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The Mind, Body, Spirit Approach to Weight Loss and Better Heart Health

Physical fitness and maintaining a proper weight are key elements in the prevention of diabetes and cardiovascular disease - which are closely linked - and are equally important in stemming the advance of both conditions in people who already suffer from these diseases.

But getting started with managing one’s weight plus staying on track once a regimen is developed can prove to be difficult for a great many people.

The trick is often to place individuals in a comprehensive program that is not only aimed at the body itself but also treats both the mind and the spirit.
The Mind, Body, Spirit Approach to Weight Loss and Better Heart Health
Dinesh Singal, MD
Dinesh Singal, M.D., a cardiologist and director of the Cardio Metabolic Institute at Saint Peter’s Healthcare System, in Somerset, N.J.

For more information about Saint Peter’s Healthcare System

Bill Klaproth (Host): Physical fitness and maintaining a proper weight are key elements in the prevention of diabetes and cardiovascular disease. But getting started with managing one’s weight plus staying on track once a regimen is developed can prove to be difficult for a great many people. With us is Dr. Dinesh Singal, a cardiologist and director of the Cardio Metabolic Institute at Saint Peter’s Healthcare System.
Dr. Singal, thank you so much for being on with us today. First off, how are diabetes and cardiovascular disease linked?

Dr. Dinesh Singal (Guest): There are many reasons by which people get cardiovascular disease. We call them, traditionally, risk factors. Diabetes is one of the major risk factors for cardiovascular disease. In fact, it’s such a potent risk factor that in our current guidelines, we assume that all diabetics already have heart disease and when we go to treat these folks, we treat them as if they’ve already had heart disease. It’s a really potent risk factor for this disease.

Bill: Okay. Let’s talk about diabetes then for a quick second. How would somebody know if they have it? Are there warning signs or symptoms that people should be watching out for?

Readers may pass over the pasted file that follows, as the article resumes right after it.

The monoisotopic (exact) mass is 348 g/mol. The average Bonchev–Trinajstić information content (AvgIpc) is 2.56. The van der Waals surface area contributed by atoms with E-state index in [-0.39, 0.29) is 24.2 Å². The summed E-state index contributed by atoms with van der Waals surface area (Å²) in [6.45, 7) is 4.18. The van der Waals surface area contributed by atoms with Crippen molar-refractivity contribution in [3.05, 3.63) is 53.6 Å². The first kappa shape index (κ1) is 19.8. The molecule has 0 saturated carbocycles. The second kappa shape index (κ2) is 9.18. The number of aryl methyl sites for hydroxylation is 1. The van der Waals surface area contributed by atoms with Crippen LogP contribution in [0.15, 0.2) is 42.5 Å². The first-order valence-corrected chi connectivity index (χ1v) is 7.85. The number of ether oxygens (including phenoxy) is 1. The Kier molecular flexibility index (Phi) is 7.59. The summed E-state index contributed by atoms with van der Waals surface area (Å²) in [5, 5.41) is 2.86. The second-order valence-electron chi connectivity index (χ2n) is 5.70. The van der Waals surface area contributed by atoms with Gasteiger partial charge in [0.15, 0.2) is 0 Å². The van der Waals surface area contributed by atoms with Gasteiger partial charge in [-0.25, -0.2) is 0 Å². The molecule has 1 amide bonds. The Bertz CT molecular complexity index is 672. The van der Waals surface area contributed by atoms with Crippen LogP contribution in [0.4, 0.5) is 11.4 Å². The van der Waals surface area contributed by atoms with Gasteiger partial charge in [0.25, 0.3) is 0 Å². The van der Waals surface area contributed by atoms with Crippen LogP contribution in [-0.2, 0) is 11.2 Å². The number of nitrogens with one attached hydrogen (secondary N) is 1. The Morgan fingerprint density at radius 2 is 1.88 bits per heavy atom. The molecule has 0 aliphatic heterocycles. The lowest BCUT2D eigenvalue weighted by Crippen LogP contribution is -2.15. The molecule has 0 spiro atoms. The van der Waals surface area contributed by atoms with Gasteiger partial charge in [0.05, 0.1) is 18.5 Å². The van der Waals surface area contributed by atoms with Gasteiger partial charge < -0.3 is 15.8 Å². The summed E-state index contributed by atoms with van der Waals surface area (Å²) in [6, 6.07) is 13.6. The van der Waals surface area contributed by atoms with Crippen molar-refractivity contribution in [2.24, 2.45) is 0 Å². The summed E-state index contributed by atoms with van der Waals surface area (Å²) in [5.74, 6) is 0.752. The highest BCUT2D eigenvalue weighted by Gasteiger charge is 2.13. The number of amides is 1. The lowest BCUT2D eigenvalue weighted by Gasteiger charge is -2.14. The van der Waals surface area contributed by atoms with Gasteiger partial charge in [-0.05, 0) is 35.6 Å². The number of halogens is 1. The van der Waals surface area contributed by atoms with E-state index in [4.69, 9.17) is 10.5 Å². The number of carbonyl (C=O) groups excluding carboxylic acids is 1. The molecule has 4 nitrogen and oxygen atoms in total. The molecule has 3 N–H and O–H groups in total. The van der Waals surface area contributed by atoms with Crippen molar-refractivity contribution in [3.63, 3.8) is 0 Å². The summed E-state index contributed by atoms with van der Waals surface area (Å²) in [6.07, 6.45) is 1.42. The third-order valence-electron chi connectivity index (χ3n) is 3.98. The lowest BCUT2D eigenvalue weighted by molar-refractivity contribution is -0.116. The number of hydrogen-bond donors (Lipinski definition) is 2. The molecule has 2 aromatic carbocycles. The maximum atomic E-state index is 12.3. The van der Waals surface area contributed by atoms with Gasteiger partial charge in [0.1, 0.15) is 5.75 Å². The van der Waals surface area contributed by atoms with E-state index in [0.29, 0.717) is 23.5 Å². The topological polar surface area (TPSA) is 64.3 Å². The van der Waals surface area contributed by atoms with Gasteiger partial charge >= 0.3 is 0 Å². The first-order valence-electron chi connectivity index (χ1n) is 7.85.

Dr. Singal: Yes. From a symptoms standpoint, if someone starts losing weight, they have excessive urination which is unexplained, or they start feeling very thirsty, those are some of the clues by which they may realize and find out that they’re diabetic. But that’s usually when it’s fairly extreme. Most of the times, we pick up folks a lot earlier by doing routine blood tests. If in a fasting blood test, someone’s sugar is greater than 126 – or there’s another test called Hemoglobin A1c and if that’s more than 6.5, then that is diagnosed as diabetes.

Bill: What is the percentage of the population who is at risk for these conditions?

Dr. Singal: There’s an organization which puts out a report in a national level and they just came out last month for data from 2012. What they found was that in 2012, about 29.1 million Americans, almost 9.3% of the population had diabetes. In addition, there’s a condition called pre-diabetes when the numbers are somewhere between normal and toward the number that I just quoted. That population is almost a third of the US population. In the older population over 65, it’s almost close to 50% people are pre-diabetic.

Bill: Wow. And you said diabetes is kind of a precursor to cardiovascular disease or they’re at a higher risk for cardiovascular disease. Is that right?

Dr. Singal: It’s actually one of the most important and major risk factor. In the recent guidelines for cholesterol management, we very aggressively managed people who have underlying cardiovascular disease. What we found out was, like I said earlier, in diabetics, the incidence is just so high that we are as aggressive in lowering the cholesterol because the risk is just as significant. We treat diabetics almost as if they have underlying disease.

Bill: Okay. Let’s talk about lifestyle now. How does lifestyle a factor in the development of diabetes and cardiovascular disease?

Dr. Singal: The reason diabetes has become an epidemic all over the world is, in large part, because of lifestyle. Our exercise amount have decreased. People live in the suburbs where they are used to driving from one point to another, walking has reduced, so with that, folks wind up gaining weight. Eating habits for a lot of people are not very good. They wind up eating high glycemic index foods which aren’t metabolized as fast. Between all of that, folks tend to gain weight and obesity is a major precursor for diabetes and along with that come a whole host of medical issues which add to the burden of cardiovascular disease.

Bill: Right. Our current hectic, modern lifestyle certainly doesn’t put us on a good position for this. You mentioned exercise. It’s obviously very important. But why is it that exercise safeguards against the development of these conditions?